If Congress does not act to mitigate the magnitude and speed of reductions with sequestration, Army Chief of Staff Gen. Ray Odierno said September 20, 2013, the Army will not be able to fully execute requirements of the defense strategic guidance issued in 2012. By the end of fiscal 2014, the Army will have significantly degraded readiness, as 85 percent of active and reserve brigade combat teams will be unprepared for contingency requirements, he said.

    From fiscal 2014 to fiscal 2017, as the Army continues to draw down and is restructured into a smaller force, its readiness will continue to degrade and modernization programs will experience extensive shortfalls, the general added. "We'll be required to end, restructure or delay over 100 acquisition programs, putting at risk the ground combat vehicle program, the armed aerial scout, the production and modernization of our other aviation programs, system upgrades for unmanned aerial vehicles, and the modernization of air defense command-and-control systems, just to name a few," Odierno told the panel.

    Only in fiscal 2018 to fiscal 2023 will the Army begin to rebalance readiness and remodernization, the general said, but this will come at the expense of significant reductions in the Army's number of soldiers and its force structure. The Army will be forced to take further cuts from a wartime high of 570,000 soldiers in the active Army, 358,000 in the Army National Guard and 205,000 in the Army Reserve to no more than 420,000 in the active Army, 315,000 in the Army National Guard and 185,000 in the Army Reserve, the general said.

    This represented a total Army end-strength reduction of more than 18 percent over seven years, a 26 percent reduction in the active Army, a 12 percent reduction in the Army National Guard and a 9 percent reduction in the Army Reserve, he explained, adding that it also will cause a 45-percent reduction in active Army brigade combat teams.

    US Air Force End Strength

    The Air Force exceeded the mandated active duty end strength of 359,000 during 2002 and 2003 due to the Global War on Terrorism. The Air Force planned to reduce the size of the active forces by more than 20,000 people by the end of fiscal year 2005. The Navy planned a force reduction of almost 8,000 through 2006.

    As of 2003 Air Force manning numbers were beyond the authorized end-strength of 359,300 airmen on active duty. The Force Shaping Program has scheduled active-duty numbers to drop by 3,900 officers and 12,700 enlisted airmen by 15 September 2004. Palace Chase is a program for airmen to transition off of active duty by trading their active-duty service commitments for Air Force Reserve service commitments. The Department of Defense is turning back the clock, raising Air Force Reserve Command's end-strength ceiling to the fiscal year 1996 level. The change is the result of the FY 2005 Defense Appropriations Act. President Bush signed the bill into law 05 August 2004. Under the defense bill, AFRC may have up to 76,100 reservists in the Selected Reserve in FY 2005.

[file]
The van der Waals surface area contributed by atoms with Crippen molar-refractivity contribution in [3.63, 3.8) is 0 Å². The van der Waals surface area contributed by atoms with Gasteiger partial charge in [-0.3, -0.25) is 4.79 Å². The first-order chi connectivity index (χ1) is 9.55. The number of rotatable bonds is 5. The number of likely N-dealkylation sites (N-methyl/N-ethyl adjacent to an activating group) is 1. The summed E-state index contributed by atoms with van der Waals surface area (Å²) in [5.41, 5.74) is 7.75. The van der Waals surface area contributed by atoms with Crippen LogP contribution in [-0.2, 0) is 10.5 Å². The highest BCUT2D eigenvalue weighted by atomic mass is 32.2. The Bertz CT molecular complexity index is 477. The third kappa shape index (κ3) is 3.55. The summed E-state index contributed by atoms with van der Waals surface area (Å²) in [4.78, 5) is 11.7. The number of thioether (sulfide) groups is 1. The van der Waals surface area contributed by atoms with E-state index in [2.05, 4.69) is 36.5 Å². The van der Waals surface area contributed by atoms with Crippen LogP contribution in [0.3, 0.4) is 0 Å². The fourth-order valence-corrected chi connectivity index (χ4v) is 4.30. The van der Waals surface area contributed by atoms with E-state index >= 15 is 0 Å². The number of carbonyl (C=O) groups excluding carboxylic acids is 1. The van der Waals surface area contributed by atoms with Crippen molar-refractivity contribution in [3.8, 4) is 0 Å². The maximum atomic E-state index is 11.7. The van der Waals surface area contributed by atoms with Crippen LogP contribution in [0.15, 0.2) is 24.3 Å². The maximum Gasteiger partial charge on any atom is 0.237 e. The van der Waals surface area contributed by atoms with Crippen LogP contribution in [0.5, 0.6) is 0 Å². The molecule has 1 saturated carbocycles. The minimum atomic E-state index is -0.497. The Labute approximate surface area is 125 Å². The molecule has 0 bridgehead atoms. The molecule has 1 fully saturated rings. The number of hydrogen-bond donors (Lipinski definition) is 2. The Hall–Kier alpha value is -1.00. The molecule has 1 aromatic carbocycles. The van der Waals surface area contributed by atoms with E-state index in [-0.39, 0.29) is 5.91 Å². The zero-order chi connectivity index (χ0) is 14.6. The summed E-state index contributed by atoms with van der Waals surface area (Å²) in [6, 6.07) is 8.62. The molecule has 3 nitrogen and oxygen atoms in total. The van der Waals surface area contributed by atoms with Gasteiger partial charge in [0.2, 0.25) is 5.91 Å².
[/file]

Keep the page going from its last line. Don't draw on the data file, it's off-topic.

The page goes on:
US Navy End Strength

    After years of downsizing, by March 2009 the U.S. Navy had nearly achieved its end-strength goal of 329,000 Sailors. "For the Navy, force stabilization marks a transitional period, where we are now finished downsizing," Rear Adm. Daniel P. Holloway, director of the Navy's military personnel, plans and policy division, told Pentagon Channel and American Forces Press Service reporters. The Navy had been reducing its ranks by 8,000 to 10,000 servicemembers a year for the past six to seven years, Holloway said, noting his service now is close to reaching its designed end-strength goal of about 329,000 sailors.

    US Marine Corps End Strength

    In early 2007 the president approved the request for the Marine Corps to grow from its then-current end strength of 175,000 marines to 202,000. The Marine Corps announced it would "Grow the Force" to the end strength of 202,000 by 2011. Initial planning for Grow the Force began in December 2006. The Marine Corps' active duty end strength was more than 200,700 in December 2009, at which time it was expected to reach the 202K goal by October 2010. The operational tempo of the Long War had resulted in strain on Marines and on the Corps as an institution. The first task was be to build three new infantry battalions and the required supporting structure - approximately 4,000 Marines. Afterwards, the marines would then grow by approximately 5,000 marines per year. The goal was to achieve a 1:5 deployment-to-dwell ratio for reserve units, and 1:2 deployment-to-dwell ratio for active component units This would ensure that for every seven months a Marine is deployed, he or she would be home for at least 14 months. The Marine Corps grew by over 12,000 Marines in fiscal year 2008. In fiscal year 2008, the Marine Corps reenlisted 16,696 Marines including 8,423 first term Marines.

    Personnel End Strength - August 2005

    FY2005ActiveMobilized *GuardSelected
    TOTAL 1,415,600 210,252 456,800 404,100 680,466 2,923,966
    DOD ----- ----- ----- ----- 106,000 106,000
    Army 512,400 148,442 350,000 205,000 218,000 1,285,400
    Navy 365,900 6,508 ----- 83,400 193,466 642,766
    Marines 178,000 9,717 ----- 39,600 ----- 217,600
    Air Force 359,300 45,585 106,800 76,100 163,000 705,200
    * FY2004 Supplemental for Guard & Reserve called to active duty, Non-Add
    ** Does not include non-drilling Individual Ready Reserve (IRR)